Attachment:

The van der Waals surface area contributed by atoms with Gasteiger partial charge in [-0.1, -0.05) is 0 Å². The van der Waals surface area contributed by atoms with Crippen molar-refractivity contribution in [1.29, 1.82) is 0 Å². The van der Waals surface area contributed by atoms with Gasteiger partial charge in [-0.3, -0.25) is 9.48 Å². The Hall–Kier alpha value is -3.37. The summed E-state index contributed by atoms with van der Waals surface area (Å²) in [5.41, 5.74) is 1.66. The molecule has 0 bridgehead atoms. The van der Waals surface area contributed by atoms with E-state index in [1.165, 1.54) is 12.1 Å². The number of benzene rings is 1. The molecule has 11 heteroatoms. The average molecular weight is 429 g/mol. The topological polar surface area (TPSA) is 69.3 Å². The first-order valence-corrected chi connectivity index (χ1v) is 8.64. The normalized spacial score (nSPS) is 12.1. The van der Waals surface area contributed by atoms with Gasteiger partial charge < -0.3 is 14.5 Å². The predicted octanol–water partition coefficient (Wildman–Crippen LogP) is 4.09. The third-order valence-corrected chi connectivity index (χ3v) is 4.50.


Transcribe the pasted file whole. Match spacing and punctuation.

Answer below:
The van der Waals surface area contributed by atoms with Gasteiger partial charge in [-0.1, -0.05) is 0 Å². The van der Waals surface area contributed by atoms with Crippen molar-refractivity contribution in [1.29, 1.82) is 0 Å². The van der Waals surface area contributed by atoms with Gasteiger partial charge in [-0.3, -0.25) is 9.48 Å². The Hall–Kier alpha value is -3.37. The summed E-state index contributed by atoms with van der Waals surface area (Å²) in [5.41, 5.74) is 1.66. The molecule has 0 bridgehead atoms. The van der Waals surface area contributed by atoms with E-state index in [1.165, 1.54) is 12.1 Å². The number of benzene rings is 1. The molecule has 11 heteroatoms. The average molecular weight is 429 g/mol. The topological polar surface area (TPSA) is 69.3 Å². The first-order valence-corrected chi connectivity index (χ1v) is 8.64. The normalized spacial score (nSPS) is 12.1. The van der Waals surface area contributed by atoms with Gasteiger partial charge < -0.3 is 14.5 Å². The predicted octanol–water partition coefficient (Wildman–Crippen LogP) is 4.09. The third-order valence-corrected chi connectivity index (χ3v) is 4.50.